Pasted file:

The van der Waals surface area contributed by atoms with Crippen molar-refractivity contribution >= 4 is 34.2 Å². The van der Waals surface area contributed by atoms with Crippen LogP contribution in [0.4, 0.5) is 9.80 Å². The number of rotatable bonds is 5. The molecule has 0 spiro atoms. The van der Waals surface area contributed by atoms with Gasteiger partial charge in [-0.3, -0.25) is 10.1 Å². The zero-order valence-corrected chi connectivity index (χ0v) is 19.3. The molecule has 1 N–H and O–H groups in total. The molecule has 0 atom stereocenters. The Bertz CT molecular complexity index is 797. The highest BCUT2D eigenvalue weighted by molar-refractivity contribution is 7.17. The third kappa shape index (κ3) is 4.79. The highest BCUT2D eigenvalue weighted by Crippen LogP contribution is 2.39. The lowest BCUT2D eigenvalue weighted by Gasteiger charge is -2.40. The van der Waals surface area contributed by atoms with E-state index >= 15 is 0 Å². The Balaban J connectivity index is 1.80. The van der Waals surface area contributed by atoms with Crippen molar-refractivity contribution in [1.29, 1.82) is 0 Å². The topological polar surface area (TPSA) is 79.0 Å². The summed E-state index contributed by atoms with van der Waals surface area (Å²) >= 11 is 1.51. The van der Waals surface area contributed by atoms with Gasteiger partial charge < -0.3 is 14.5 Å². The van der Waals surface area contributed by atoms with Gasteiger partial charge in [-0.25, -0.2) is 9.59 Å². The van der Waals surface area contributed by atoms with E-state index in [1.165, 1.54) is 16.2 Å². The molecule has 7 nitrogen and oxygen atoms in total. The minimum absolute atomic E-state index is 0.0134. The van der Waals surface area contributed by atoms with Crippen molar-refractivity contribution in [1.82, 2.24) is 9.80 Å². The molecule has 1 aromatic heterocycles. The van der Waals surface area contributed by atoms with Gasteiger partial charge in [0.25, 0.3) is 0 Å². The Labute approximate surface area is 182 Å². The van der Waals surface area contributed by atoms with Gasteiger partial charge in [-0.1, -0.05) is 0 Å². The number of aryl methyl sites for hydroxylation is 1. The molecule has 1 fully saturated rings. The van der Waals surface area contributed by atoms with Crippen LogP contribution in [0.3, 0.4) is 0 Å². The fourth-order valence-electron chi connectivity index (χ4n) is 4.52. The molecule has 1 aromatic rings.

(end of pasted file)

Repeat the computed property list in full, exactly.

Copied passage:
The van der Waals surface area contributed by atoms with Crippen molar-refractivity contribution >= 4 is 34.2 Å². The van der Waals surface area contributed by atoms with Crippen LogP contribution in [0.4, 0.5) is 9.80 Å². The number of rotatable bonds is 5. The molecule has 0 spiro atoms. The van der Waals surface area contributed by atoms with Gasteiger partial charge in [-0.3, -0.25) is 10.1 Å². The zero-order valence-corrected chi connectivity index (χ0v) is 19.3. The molecule has 1 N–H and O–H groups in total. The molecule has 0 atom stereocenters. The Bertz CT molecular complexity index is 797. The highest BCUT2D eigenvalue weighted by molar-refractivity contribution is 7.17. The third kappa shape index (κ3) is 4.79. The highest BCUT2D eigenvalue weighted by Crippen LogP contribution is 2.39. The lowest BCUT2D eigenvalue weighted by Gasteiger charge is -2.40. The van der Waals surface area contributed by atoms with E-state index >= 15 is 0 Å². The Balaban J connectivity index is 1.80. The van der Waals surface area contributed by atoms with Crippen molar-refractivity contribution in [1.29, 1.82) is 0 Å². The topological polar surface area (TPSA) is 79.0 Å². The summed E-state index contributed by atoms with van der Waals surface area (Å²) >= 11 is 1.51. The van der Waals surface area contributed by atoms with Gasteiger partial charge < -0.3 is 14.5 Å². The van der Waals surface area contributed by atoms with Gasteiger partial charge in [-0.25, -0.2) is 9.59 Å². The van der Waals surface area contributed by atoms with E-state index in [1.165, 1.54) is 16.2 Å². The molecule has 7 nitrogen and oxygen atoms in total. The minimum absolute atomic E-state index is 0.0134. The van der Waals surface area contributed by atoms with Crippen molar-refractivity contribution in [1.82, 2.24) is 9.80 Å². The molecule has 1 aromatic heterocycles. The van der Waals surface area contributed by atoms with Gasteiger partial charge in [0.25, 0.3) is 0 Å². The Labute approximate surface area is 182 Å². The van der Waals surface area contributed by atoms with Gasteiger partial charge in [-0.1, -0.05) is 0 Å². The number of aryl methyl sites for hydroxylation is 1. The molecule has 1 fully saturated rings. The van der Waals surface area contributed by atoms with Crippen LogP contribution in [0.3, 0.4) is 0 Å². The fourth-order valence-electron chi connectivity index (χ4n) is 4.52. The molecule has 1 aromatic rings.